The answer—and while it’s obvious, it didn’t occur to me for years—is that the writer doesn’t need to do all of this at once. A work of art is experienced in a comparative rush, but it doesn’t need to be written that way. (As Homer Simpson was once told: “Very few cartoons are broadcast live. It’s a terrible strain on the animators’ wrists.”) You do one thing at a time, as Mamet says, and divide up your writing schedule so that you don’t need to be clever and careful at the same time. This applies to nonfiction as well. When you think about the work that goes into writing, say, a biography, it can seem absurd that we expect a writer to be the drudge who tracks down the primary sources, the psychologist who interprets the evidence, and the stylist who writes it up in good prose. But these are all roles that a writer plays at different points, and it’s a mistake to conflate them, even as each phase informs all the rest. Once you’ve become a decent stylist and passable psychologist, you’re also a more efficient drudge, since you’re better at figuring out what is and isn’t useful. Which implies that a writer isn’t dealing with just one index card of rules, but with several, and you pick and choose between them based on where you are in the process. Mamet’s point, I think, is that this kind of switching is central to getting things done. You don’t try to do everything simultaneously, and you don’t overthink whatever you’re doing at the moment. As Mamet puts it elsewhere: “Keep it simple, stupid, and don’t violate the rules that you do know. If you don’t know which rule applies, just don’t muck up the more general rules.”
Years ago, one of Broadway’s great play doctors and original writers commented that the classical three-act structure of a well-made play could be summed up this way: In the first act, you get a guy up in a tree. In the second act, you throw rocks at him. In the third act, you get him down again. When I told this to Steven [Spielberg], he observed that making Jaws was a four-act structure. “In Act One, I get into a tree, and for the next three acts, people throw rocks at me.”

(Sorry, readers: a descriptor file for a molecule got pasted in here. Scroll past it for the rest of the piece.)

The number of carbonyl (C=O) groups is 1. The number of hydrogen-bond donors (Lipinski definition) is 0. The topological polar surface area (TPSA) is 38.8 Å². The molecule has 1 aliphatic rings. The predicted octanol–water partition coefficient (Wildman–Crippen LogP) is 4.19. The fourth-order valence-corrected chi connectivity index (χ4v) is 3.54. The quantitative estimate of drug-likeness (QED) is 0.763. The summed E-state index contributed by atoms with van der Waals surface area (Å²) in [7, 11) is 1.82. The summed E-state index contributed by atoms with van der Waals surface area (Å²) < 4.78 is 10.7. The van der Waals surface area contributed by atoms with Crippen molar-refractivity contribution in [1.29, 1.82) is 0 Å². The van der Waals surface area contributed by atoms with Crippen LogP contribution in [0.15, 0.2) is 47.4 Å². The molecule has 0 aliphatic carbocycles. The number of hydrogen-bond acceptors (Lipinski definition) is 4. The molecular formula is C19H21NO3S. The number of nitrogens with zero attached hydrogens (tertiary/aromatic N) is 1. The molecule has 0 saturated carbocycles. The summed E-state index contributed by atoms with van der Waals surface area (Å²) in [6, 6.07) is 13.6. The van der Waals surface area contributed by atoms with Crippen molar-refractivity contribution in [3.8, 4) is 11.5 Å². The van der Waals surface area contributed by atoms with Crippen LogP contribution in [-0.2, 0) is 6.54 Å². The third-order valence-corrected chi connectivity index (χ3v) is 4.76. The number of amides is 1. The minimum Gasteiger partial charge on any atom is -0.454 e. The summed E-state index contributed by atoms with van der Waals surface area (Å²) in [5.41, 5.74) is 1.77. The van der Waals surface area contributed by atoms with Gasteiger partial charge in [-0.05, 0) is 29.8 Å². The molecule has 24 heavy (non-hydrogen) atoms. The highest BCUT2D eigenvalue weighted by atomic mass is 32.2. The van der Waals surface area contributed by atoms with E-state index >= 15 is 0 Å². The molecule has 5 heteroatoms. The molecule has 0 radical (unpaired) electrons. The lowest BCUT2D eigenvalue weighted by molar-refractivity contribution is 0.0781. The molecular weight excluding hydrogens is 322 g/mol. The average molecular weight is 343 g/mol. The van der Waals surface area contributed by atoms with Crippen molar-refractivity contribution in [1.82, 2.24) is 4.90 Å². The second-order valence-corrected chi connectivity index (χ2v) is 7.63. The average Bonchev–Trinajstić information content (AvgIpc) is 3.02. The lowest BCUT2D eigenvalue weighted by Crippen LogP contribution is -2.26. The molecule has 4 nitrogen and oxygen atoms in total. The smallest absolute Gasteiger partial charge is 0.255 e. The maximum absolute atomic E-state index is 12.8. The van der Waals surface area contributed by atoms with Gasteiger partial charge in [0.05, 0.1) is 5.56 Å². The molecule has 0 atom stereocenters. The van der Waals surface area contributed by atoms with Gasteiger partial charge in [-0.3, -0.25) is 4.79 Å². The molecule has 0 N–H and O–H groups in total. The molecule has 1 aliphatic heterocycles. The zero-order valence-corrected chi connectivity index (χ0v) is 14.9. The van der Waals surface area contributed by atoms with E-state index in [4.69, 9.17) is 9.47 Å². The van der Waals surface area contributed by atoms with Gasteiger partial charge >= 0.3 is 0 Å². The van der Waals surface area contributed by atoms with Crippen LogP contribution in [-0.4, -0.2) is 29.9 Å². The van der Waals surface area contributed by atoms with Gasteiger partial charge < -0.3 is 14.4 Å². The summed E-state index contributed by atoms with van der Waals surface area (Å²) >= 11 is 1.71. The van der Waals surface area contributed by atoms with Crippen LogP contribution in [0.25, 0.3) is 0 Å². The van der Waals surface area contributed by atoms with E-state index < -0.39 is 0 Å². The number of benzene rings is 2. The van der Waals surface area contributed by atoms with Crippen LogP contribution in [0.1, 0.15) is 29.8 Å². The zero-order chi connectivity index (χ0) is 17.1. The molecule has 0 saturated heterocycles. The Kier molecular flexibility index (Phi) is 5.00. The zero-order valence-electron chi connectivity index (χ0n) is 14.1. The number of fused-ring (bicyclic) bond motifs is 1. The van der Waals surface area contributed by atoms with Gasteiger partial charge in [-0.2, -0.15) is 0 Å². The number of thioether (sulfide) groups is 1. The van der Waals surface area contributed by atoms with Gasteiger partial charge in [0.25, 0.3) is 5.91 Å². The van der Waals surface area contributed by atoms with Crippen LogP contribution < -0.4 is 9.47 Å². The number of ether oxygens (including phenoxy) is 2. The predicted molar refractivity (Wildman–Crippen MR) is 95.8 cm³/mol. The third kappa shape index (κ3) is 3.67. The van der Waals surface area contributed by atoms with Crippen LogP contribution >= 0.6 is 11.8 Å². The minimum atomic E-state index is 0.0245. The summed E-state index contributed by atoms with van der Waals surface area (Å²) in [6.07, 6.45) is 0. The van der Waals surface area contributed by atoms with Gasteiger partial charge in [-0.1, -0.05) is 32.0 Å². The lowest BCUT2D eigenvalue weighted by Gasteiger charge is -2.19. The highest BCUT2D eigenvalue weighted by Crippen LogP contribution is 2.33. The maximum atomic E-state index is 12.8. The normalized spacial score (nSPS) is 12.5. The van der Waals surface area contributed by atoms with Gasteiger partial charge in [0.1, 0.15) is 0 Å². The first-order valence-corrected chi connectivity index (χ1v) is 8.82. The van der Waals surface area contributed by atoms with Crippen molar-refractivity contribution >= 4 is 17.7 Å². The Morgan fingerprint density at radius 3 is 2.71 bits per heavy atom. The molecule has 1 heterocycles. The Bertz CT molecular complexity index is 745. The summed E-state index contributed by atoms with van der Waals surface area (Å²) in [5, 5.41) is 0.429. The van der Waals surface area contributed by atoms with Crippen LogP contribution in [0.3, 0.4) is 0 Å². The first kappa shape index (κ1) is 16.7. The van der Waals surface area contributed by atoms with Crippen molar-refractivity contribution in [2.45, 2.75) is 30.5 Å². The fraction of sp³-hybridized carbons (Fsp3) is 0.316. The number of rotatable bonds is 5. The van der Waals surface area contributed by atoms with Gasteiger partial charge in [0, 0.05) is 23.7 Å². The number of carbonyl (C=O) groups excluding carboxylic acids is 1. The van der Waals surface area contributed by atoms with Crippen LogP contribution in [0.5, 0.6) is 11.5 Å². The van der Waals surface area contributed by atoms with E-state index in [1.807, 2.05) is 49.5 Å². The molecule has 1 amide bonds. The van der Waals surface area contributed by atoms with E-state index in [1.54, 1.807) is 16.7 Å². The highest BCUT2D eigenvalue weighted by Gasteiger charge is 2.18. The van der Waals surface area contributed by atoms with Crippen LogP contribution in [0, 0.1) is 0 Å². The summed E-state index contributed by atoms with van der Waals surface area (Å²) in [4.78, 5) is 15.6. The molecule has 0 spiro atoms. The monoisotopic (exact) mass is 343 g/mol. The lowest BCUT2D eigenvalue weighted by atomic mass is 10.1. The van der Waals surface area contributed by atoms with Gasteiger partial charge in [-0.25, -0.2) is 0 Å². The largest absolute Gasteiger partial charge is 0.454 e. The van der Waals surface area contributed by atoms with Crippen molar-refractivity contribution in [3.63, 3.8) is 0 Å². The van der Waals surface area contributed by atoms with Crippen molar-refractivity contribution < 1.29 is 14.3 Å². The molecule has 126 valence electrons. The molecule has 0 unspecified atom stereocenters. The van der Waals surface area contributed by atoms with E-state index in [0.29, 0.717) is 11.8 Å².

At last night’s presidential debate, when moderator Chris Wallace asked if he would accept the outcome of the election, Donald Trump replied: “I’ll keep you in suspense, okay?” It was an extraordinary moment that immediately dominated the headlines, and not just because it was an unprecedented repudiation of a crucial cornerstone of the democratic process. Trump’s statement—it seems inaccurate to call it a “gaffe,” since it clearly reflects his actual views—was perhaps the most damaging remark anyone could have made in that setting, and it reveals a curious degree of indifference, or incompetence, in a candidate who has long taken pride in his understanding of the media. It was a short, unforgettable sound bite that could instantly be brought to members of both parties for comment. And it wasn’t an arcane matter of policy or an irrelevant personal issue, but an instantly graspable attack on assumptions shared by every democratically elected official in America, and presumably by the vast majority of voters. Even if Trump had won the rest of the debate, which he didn’t, those six words would have erased whatever gains he might have made. Not only was it politically and philosophically indefensible, but it was a ludicrous tactical mistake, an unforced error in response to a question that he and his advisors knew was going to be asked. As Julia Azari put it during the live chat on FiveThirtyEight: “The American presidency is not the latest Tana French novel—leaders can’t keep the people in suspense.”